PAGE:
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28 Oct 13. Research and Markets announced the addition of the “The Global Man-Portable Military Electronics Market 2013-2023” report to their offering. Militaries around the world are focusing on soldier modernization programs and this development has directly influenced growth in the man-portable electronics category. Soldier modernization programs comprise advanced man-portable devices for communication, force protection, and surveillance and reconnaissance operations. The recent successful experiences with the soldier modernization kits in Afghanistan and Iraq, has increased trust in man-portable devices amongst soldiers, especially during contemporary and counterinsurgency operations. In addition, the miniaturization of man-portable devices as part of soldier modernization kits has had a positive influence on category growth. Earlier, a number of communication, ISTAR and force protection devices such as tactical networking radios, sensors, anti-tank missile systems, GPRS systems, navigation and enemy location device, and UAVs were not portable and mounted to vehicles. The portability of these devices as part of the soldier gear has led to a number of new possibilities for the soldiers in the land-based combat operations. The French, FELIN program is considered by some to have the most technologically advanced man-portable devices and a number of other large militaries, such as the US, the UK and Russia are also allocating their military budgets to update their indigenous soldier modernization programs. These developments will have a long term positive impact on the category expenditure. (Source: Yahoo!/BUSINESS WIRE)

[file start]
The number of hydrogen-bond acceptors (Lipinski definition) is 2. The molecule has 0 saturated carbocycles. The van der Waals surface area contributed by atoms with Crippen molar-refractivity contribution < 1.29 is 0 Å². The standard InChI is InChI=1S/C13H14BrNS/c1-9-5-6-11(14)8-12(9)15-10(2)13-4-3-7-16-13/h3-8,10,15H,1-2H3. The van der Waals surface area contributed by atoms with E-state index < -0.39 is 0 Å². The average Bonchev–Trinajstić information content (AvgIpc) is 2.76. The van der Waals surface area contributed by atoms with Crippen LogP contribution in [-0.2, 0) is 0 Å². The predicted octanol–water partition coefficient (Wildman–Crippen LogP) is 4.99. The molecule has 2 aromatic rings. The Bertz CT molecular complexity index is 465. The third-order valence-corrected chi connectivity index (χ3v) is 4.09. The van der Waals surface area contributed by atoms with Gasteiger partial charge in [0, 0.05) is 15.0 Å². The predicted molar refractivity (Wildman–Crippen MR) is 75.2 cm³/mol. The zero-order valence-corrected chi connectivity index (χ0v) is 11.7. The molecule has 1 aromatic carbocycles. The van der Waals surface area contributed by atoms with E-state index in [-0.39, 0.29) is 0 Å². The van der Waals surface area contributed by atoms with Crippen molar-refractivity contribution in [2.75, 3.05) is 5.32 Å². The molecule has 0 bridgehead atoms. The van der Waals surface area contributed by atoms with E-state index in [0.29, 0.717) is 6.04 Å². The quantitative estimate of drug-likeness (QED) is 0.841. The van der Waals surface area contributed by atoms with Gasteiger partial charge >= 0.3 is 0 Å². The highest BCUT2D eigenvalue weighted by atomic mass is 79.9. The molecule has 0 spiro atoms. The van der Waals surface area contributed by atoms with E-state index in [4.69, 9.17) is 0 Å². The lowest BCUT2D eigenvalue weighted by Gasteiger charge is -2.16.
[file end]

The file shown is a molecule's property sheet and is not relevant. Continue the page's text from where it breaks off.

29 Oct 13. Global RFID Market will Reach $7.88bn in 2013According to a new RFID sector survey, the RFID market will increase from $6.98bn in 2012 to $7.88bn, and will reach $23.4bn in 2020. This includes tags, readers and software/services for RFID cards, labels, fobs and all other form factors – for both passive and active RFID. The market for RFID has grown steadily despite the economic meltdown due to the diverse nature of its applications from tagging retail apparel to transport ticketing to animals. Historically and today, Governments have driven most RFID orders as they improve efficiency (transit systems), safety (passport tagging) and protect industries (animal tagging). Since 2000 there has been a strong push to use passive RFID to improve supply chain visibility, with a wide range of investment in new RFID technologies, new standards and much publicity. Inevitably as with most new technologies, aspects were over hyped and demand not in sync with capacity, but as we entered 2010 the industry emerged from the hype cycle and over the following years until now, has entered a period of rapid growth and profitability for some. There are different rates of growth for different applications and many challenges – and opportunities still exist. In total, IDTechEx find that 5.9bn tags will be sold in 2013 versus 4.8bn in
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